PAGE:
On the British side, the Queen’s Rangers figured prominently throughout the show’s run.  Check out Donald Gara’s history of the unit.  War on the Run by John F. Ross is an engaging look Robert Rogers’s exploits, but it’s mostly focused on the French and Indian War.  While members of the British high command didn’t make too many appearances in the show, I also recommend The Men Who Lost America for a sense of the challenges imperial officials and generals faced in subduing the colonies.

What about Turn‘s African American characters?  Gary Nash’s The Forgotten Fifth is a great and very concise overview of the Revolution’s impact on black colonists, both slave and free.  Douglas Egerton’s Death or Liberty is also handy, and Benjamin Quarles’s The Negro in the American Revolution is a classic that’s still worth a read.

Another classic work that will give you some insight into the experiences of women like Mary and Anna is Liberty’s Daughters.  Carol Berkin’s Revolutionary Mothers also deals with women’s participation in the struggle for liberty.

For life in the Continental Army’s camps and hospitals, Caroline Cox’s A Proper Sense of Honor is a very valuable work by a historian whose death was a tremendous loss to scholarship on the Revolution.  And I’m a huge fan of Charles Royster’s A Revolutionary People at War, a fascinating look at how young officers like Tallmadge understood their own service and sacrifices.

Turn also featured some of the war’s most important campaigns and battles.  Barnet Schecter’s The Battle for New York deals with the city that was ground zero for many of the early episodes.  In the first season, Tallmadge is unconscious during the attack on Trenton; you can catch up on what he missed by reading David Hackett Fischer’s splendid book Washington’s Crossing.  For Monmouth Courthouse, Joseph Bilby and Katherine Bilby Jenkins’s work is a good place to start, and if you want more detail, Fatal Sunday is outstanding.  The British invasion of Virginia in 1781 is the subject of a brand new book, and Jerome Greene’s The Guns of Independence is a thorough examination of the Siege of Yorktown.

One final recommendation.  The series didn’t shy away from the Revolution’s uglier aspects.  For an examination of the war’s dark, violent, and bloody side, check out Holger Hoock’s Scars of Independence.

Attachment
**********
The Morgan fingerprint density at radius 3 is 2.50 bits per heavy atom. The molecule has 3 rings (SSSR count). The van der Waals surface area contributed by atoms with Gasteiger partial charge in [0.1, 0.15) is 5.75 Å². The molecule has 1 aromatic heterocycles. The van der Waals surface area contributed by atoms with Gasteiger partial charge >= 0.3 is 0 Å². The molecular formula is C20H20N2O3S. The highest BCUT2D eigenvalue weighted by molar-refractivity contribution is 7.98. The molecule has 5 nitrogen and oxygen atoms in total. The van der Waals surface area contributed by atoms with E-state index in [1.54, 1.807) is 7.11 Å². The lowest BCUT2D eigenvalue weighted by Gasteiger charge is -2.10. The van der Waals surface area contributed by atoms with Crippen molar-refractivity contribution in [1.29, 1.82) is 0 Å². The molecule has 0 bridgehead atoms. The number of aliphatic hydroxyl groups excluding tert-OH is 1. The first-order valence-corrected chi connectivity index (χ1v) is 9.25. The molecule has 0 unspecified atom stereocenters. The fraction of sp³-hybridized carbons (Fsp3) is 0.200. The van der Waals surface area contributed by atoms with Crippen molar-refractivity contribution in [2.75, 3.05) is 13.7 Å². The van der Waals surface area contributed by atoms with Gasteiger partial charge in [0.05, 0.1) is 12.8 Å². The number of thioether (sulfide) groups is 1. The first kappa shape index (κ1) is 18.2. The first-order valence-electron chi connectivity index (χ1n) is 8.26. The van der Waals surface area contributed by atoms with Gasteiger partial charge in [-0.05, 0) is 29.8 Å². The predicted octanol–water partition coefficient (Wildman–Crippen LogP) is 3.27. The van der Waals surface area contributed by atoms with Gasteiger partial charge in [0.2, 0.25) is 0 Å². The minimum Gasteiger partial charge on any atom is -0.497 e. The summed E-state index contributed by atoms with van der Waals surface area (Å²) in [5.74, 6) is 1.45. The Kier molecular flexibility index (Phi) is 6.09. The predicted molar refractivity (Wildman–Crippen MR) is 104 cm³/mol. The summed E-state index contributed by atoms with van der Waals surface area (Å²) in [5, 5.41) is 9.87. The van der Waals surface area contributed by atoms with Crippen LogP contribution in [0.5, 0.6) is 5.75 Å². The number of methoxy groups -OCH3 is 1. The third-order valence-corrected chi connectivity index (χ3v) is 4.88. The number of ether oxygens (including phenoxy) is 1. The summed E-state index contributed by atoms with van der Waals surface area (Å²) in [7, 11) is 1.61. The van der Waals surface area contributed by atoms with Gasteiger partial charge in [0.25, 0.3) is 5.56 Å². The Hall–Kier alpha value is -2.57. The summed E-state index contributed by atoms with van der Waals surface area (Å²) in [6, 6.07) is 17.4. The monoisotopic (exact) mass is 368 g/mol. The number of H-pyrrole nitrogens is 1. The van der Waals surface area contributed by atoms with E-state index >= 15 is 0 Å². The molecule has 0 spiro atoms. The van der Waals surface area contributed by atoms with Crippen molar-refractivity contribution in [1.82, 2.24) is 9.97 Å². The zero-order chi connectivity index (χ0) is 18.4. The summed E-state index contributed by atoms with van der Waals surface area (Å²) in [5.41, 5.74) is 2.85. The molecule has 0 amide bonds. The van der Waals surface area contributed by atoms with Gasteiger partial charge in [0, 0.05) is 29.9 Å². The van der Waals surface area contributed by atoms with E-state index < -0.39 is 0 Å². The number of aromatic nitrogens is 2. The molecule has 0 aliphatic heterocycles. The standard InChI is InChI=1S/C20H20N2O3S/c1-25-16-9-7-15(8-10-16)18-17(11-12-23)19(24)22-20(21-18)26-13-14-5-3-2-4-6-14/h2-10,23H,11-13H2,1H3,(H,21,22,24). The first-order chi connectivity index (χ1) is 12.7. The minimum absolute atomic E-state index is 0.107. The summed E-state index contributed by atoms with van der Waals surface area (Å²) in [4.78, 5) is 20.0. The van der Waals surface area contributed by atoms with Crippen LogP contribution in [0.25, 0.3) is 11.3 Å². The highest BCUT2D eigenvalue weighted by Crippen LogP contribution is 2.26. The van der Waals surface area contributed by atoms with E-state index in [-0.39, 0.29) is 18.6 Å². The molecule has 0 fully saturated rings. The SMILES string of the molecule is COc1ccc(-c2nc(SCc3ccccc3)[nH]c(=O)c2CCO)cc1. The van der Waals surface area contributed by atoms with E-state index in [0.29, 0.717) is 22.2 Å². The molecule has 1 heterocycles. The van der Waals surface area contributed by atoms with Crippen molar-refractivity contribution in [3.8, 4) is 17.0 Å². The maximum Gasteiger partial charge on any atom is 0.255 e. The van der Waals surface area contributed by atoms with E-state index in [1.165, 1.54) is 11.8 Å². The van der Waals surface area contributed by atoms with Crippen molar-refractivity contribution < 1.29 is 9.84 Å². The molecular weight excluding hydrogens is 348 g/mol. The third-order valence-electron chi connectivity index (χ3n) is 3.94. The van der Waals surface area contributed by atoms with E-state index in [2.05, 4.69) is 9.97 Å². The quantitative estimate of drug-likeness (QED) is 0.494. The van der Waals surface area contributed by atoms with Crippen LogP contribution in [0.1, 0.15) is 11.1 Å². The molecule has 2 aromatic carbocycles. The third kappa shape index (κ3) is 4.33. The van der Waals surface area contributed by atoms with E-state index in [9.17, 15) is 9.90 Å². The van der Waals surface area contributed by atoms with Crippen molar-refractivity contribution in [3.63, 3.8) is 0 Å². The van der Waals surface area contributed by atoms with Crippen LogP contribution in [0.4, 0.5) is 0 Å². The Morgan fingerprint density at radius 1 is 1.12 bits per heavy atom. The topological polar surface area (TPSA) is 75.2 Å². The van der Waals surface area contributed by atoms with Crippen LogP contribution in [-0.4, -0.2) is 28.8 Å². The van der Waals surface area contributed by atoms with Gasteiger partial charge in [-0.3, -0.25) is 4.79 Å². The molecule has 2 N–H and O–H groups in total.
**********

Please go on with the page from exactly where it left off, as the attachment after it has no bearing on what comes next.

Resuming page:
If any of you Rev War buffs have other Turn-related books you’d like to recommend, let us know in the comments.

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GDP: Universe of Energy powers down

Today’s Gratuitous Dinosaur Post brings sad tidings.  As of this weekend, the Universe of Energy at Disney World’s Epcot is no more, and with it goes its animatronic menagerie of prehistoric beasts.  If you prefer your nostalgia in tangible form, they’re selling some commemorative merchandise.

In its original version, the attraction represented a lot that was off-putting about Epcot.  The theater segments on energy sources were so stodgy, so infused with belabored portentousness, that they made Spaceship Earth look like Mr. Toad’s Wild Ride.  The last film seemed to drag on so long that you almost expected the continents to have a different arrangement by the time it was over.

But oh my, those dinosaurs.

Sure, they’re outdated now; they were already a bit behind the science when Disney rolled them out in 1982.  They wouldn’t have been out of place in a Charles R. Knight painting ca. 1900.  But they were dead ringers for the dinosaurs pictured in the books I read as a kid, except they were right there, in three dimensions, feeding and fighting and roaring their way through a three-dimensional primordial landscape.

I was still in elementary school the first time I rode U of E, and I don’t think I’ll ever forget that moment when the curtain rose on a family of grazing sauropods and the theater seats started gliding into a swamp that you could literally smell.  It was awe-inspiring.

By Michael Lowin (Own work (own picture)) [GFDL (http://www.gnu.org/copyleft/fdl.html) or CC BY 3.0 (http://creativecommons.org/licenses/by/3.0)%5D, via Wikimedia Commons